He said there are also plenty of situations that call for him to be in the same spot he's always occupied, but in a two-point stance. In any case, Rudolph will get opportunities to put his route-running work into practice.

"As a bigger guy, if I'm just running, I can pretty much run with anybody," Rudolph said. "I'm very comfortable with that. But being bigger and taller, it's harder for me to get my weight down, and a lot of times, we focus on getting in and out with the fewest steps possible. I don't think I really felt comfortable running our new routes until about halfway through OTAs. We drilled it over and over again, and it just started clicking."

Rudolph has said many times, and said again on Tuesday, that he would love to sign a new contract to keep him in Minnesota beyond this season. He's clicked with Turner, whom Rudolph said is more hands-on in practices than the Vikings' previous offensive coaches, and wants to be with the team when its new stadium opens in 2016. But with training camp just 2 1/2 weeks away, Rudolph said he is not focused on a contract extension, concentrating instead on the kind of big season that could land him a lucrative deal.

"I love it here. I don't know why anyone wouldn't want to stay here," Rudolph said. "It's a very exciting time to be a Minnesota Viking. But first for me, it was learning the new offense, so I can go out there and let my ability take over. Now, at this point, I'm comfortable with the offense. It's just getting in the best shape possible, so when we report on July 24, I can have the best training camp I've ever had."
Ahmad Rashad, Bob Bruer, Brent BoydAP Photo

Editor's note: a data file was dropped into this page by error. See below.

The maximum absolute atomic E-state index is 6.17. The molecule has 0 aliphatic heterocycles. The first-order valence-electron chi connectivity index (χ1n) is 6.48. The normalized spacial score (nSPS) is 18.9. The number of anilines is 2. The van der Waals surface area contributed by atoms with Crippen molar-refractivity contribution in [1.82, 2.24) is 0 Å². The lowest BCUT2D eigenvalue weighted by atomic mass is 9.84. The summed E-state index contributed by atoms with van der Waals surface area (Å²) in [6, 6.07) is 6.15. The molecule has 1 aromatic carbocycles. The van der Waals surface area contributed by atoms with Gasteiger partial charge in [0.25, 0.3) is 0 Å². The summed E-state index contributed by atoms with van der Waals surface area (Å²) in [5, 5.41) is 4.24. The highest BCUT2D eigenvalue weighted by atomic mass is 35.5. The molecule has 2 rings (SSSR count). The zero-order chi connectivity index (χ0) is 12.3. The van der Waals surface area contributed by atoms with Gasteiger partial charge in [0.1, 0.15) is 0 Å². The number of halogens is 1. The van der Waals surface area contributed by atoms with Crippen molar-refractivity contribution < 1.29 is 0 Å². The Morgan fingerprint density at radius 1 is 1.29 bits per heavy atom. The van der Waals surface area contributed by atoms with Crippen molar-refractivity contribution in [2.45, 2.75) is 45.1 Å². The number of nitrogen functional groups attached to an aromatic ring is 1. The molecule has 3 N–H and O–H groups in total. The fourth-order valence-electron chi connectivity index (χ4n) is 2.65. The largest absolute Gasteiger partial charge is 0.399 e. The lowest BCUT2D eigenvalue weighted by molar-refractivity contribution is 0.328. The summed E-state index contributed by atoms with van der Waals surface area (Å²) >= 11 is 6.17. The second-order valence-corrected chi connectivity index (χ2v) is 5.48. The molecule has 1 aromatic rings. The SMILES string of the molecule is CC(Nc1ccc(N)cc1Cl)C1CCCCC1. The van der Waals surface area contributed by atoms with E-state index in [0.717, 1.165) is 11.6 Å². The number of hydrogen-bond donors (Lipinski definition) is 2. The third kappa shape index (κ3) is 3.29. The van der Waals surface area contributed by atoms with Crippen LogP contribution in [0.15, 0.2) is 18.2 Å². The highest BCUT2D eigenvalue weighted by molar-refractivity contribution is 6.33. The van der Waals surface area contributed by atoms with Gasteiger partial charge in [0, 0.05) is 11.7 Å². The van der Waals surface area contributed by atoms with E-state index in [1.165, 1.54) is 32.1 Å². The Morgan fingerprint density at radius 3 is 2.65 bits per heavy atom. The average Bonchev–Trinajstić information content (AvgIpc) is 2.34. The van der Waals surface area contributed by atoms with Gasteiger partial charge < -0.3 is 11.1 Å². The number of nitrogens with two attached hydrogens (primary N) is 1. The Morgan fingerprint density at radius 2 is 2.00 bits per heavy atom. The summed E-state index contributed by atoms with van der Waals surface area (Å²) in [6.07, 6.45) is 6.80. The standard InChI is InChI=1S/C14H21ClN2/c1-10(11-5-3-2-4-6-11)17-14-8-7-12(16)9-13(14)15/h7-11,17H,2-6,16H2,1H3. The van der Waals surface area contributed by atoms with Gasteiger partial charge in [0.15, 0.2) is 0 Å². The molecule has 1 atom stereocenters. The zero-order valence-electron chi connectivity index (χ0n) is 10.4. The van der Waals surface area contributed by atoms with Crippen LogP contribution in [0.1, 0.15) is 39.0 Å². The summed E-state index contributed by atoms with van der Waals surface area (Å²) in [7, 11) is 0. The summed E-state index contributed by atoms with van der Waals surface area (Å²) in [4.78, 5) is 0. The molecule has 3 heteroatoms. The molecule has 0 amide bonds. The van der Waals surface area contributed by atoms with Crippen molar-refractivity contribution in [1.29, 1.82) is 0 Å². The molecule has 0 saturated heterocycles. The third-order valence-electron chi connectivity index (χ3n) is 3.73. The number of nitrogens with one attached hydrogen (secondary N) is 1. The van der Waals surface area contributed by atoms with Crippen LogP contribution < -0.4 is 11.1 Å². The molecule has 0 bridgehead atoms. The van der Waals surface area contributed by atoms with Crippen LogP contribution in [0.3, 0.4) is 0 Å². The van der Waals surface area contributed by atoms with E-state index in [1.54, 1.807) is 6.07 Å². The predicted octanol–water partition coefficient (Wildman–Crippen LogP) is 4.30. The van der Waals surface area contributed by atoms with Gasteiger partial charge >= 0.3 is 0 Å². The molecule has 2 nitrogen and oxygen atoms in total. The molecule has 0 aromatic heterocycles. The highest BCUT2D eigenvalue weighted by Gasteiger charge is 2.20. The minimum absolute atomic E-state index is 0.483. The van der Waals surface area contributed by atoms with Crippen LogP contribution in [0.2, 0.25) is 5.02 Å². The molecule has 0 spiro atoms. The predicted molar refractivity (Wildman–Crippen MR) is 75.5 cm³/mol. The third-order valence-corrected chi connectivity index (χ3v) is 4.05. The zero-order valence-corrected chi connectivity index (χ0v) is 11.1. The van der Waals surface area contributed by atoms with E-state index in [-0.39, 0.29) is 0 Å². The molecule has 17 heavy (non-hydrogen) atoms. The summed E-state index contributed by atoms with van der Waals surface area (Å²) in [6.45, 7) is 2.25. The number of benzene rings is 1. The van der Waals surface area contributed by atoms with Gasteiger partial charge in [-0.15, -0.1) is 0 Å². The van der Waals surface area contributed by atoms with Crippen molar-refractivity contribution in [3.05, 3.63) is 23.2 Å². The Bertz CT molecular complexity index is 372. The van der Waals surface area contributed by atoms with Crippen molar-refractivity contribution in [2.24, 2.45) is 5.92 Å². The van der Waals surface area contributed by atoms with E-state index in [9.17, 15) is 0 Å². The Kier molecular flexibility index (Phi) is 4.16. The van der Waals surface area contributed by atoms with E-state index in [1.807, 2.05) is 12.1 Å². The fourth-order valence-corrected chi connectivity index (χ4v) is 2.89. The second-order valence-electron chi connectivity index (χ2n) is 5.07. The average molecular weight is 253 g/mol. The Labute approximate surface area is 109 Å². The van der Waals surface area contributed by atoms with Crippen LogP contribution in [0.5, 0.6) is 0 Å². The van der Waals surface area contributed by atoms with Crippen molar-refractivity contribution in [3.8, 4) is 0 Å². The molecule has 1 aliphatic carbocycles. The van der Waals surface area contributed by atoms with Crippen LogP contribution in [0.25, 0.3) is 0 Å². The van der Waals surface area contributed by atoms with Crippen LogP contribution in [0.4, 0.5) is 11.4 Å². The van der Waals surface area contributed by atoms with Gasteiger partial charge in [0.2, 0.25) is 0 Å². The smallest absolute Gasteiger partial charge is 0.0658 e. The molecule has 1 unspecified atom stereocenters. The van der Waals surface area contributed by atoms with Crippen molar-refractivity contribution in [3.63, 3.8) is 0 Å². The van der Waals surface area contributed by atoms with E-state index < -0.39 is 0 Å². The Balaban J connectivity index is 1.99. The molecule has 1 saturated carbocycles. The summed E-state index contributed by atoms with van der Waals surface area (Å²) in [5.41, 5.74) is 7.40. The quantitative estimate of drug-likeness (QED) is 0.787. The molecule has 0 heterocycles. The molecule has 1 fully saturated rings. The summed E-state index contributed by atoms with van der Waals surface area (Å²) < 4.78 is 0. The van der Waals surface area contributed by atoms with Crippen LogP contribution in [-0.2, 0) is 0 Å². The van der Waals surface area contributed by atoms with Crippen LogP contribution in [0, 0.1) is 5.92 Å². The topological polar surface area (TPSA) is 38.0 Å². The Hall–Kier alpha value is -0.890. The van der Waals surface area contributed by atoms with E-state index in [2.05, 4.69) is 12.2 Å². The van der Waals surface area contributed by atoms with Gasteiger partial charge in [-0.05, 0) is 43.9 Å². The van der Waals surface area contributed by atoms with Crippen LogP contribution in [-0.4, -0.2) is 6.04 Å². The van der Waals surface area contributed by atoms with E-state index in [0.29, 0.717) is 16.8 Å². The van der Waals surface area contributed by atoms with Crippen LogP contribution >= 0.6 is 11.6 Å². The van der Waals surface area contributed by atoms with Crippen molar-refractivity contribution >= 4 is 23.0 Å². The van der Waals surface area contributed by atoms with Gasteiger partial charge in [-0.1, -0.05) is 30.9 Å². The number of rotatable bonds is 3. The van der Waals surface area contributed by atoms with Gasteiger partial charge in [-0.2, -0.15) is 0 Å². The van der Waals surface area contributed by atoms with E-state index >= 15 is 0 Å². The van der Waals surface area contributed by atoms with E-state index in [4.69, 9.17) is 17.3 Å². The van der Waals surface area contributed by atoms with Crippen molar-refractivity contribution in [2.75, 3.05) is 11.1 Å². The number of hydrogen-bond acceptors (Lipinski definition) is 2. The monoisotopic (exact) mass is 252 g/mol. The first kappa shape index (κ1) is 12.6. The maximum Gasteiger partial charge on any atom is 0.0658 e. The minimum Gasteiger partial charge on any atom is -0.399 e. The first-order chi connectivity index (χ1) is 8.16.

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This is the second of three plays nominated as the most memorable play in Minnesota Vikings history. We looked at Brett Favre’s interception in the 2010 NFC Championship Game on Monday, and we’ll feature Gary Anderson’s missed field goal in the 1999 NFC Championship Game tomorrow. Please vote for your choice as the Vikings’ most memorable play.

Score: Vikings 28, Browns 23
Date: Dec. 14, 1980 Site: Metropolitan Stadium.

Description: The Vikings' 1980 NFC Central Division championship was the last of 11 titles they'd win under coach Bud Grant, and they clinched it on one of the most dramatic finishes in team history.


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Trailing the Cleveland Browns by a point with 14 seconds left, the Vikings got the ball on their own 20 with no timeouts left. They needed just nine seconds to move to the Browns' 46, thanks to a hook-and-lateral pass that wound up in the arms of running back Ted Brown. Then, quarterback Tommy Kramer -- whose 456 passing yards are still the most by a Vikings quarterback in a non-overtime game -- lofted a pass toward the right side of the end zone as time expired. Three Browns defenders leaped for the ball, but tipped it back to receiver Ahmad Rashad, who reached out and caught the ball as he backpedaled across the goal line. Vikings players piled on top of Rashad -- who finished with nine catches for 142 yards and two scores -- in the corner of the end zone, and both teams poured off the field before the extra point could be attempted.

The victory secured the division title for the Vikings with a week to go in the season and set up a matchup with the Philadelphia Eagles in the divisional round of the playoffs. The Vikings lost the game, 31-16, and by the time they reached the playoffs again, in the strike-shortened season of 1982, they had already moved into the Metrodome. That meant the "Miracle at the Met" was the last great moment of Grant's coaching career at Metropolitan Stadium, and with the Vikings set to move back outdoors for two seasons starting this fall, the old footage of players mobbing Rashad on a frigid day (wind chill at kickoff was 11 degrees) is particularly poignant.